Two weeks ago, we looked at the way that the relational disconnection caused by betrayal triggers shame about our worthiness, value and our ability to experience the love and emotional safety we seek. This week we are going to look at the other side of attachment ambivalence – reaching for connection with the cheating partner – and the way that connection can also create feelings of shame.
Attachment shame is felt when we find ourselves moving toward connection with the cheating partner. As we draw closer and maybe even experience kind or loving feelings, we often experience a hit of accompanying shame that rises up and whispers to us, “What are you doing? This person is dangerous. They have treated you horribly! Where is your self-respect? Where is your dignity? Why are you being nice to them? Why are you staying with them?”
Shame when we emotionally reach for our partner is about our longing for connection and our continued dependency on our partner even though they have been undependable and unavailable to us in the past. We feel shame about our desire for our partner, shame about our need of our partner, shame about making ourselves vulnerable again to someone who has been untrustworthy.
I was sent an email from one of my readers in response to the blog posts on attachment ambivalence. Here’s how she described her experience of attachment ambivalence and shame. “Recently I’ve been feeling calmer and he’s been proving himself consistent in his recovery and rebuilding some trust, so I’ve been in reconnect mode but then felt guilty for having sex with my own husband, then felt crazy for feeling guilty. Uuuggghhh….”
Again, this is such a perfect description of the way that shame about longing for connection, whether emotional or sexual, can latch on and create confusion and self-doubt when we allow ourselves to reconnect to the betraying partner.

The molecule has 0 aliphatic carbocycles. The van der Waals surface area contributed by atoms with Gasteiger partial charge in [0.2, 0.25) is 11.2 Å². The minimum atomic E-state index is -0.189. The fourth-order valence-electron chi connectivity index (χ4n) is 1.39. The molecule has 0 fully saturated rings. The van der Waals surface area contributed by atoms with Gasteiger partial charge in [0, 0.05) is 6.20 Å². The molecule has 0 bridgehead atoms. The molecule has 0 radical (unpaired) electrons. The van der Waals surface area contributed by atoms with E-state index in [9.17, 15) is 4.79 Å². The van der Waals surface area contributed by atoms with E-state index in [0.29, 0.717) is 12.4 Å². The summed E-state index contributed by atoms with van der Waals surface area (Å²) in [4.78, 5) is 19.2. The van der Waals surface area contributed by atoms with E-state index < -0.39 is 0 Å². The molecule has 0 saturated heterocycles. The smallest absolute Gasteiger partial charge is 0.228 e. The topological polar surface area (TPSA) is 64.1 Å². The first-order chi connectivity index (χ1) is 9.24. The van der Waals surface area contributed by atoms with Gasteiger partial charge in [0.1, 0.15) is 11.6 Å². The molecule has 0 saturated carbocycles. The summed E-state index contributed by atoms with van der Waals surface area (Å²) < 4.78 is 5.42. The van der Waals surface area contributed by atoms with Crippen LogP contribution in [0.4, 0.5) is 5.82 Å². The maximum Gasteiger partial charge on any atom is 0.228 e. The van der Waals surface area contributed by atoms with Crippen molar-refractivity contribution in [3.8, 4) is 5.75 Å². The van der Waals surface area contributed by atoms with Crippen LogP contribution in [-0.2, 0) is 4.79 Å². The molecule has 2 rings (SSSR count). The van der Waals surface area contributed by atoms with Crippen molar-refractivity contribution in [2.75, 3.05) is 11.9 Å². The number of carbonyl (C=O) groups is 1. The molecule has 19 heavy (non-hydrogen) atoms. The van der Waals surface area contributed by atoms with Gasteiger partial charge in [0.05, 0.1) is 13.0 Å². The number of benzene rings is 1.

This shame is one of the most significant triggers driving the cycle of attachment ambivalence. As shame about allowing themselves to connect with the cheater fires inside the betrayed partner it can cause them to switch directions and push away from their partner to create distance. This distance alleviates the shame temporarily as they feel like they are at least protecting themselves from more harm.
Sometimes partners will distance by shaming the cheating partner. This impulse to fight and to reign down contempt and shame on the cheater provides the betrayed partner with a sense that they are not just letting the cheater ‘get away with it’ but are making them pay for what they have done. This relieves the betrayed partner’s shame because it helps them to feel that they do have the self-respect to fight back and to at least demand the justice of time spent in the relational dog-house from the cheating partner. But as we saw in the post’s on attachment ambivalence, this will usually just be a temporary pushing away until the betrayed partner is exhausted by the disconnection and moves back to reconnect again for a while.
In next week’s post we are going to continue our discussion about attachment shame by looking at some of the core issues and dilemma’s that face betrayed partners and contribute to the experience of shame.
About the Author:
Michelle D. Mays, LPC, CSAT-S is the Founder of PartnerHope.com and the Center for Relational Recovery, an outpatient treatment center located in Northern Virginia. She has helped hundreds of betrayed partners and sexually addicted clients transform their lives and relationships. Michelle is the author of The Aftermath of Betrayal and When It All Breaks Bad and leads the field in identifying and crafting effective treatment strategies for betrayed partners.
Braving Hope is a ground-breaking coaching intensive for betrayed partners around the world. Working with Michelle will help you to move out of the devastation of betrayal, relieve your trauma symptoms and reclaim your life.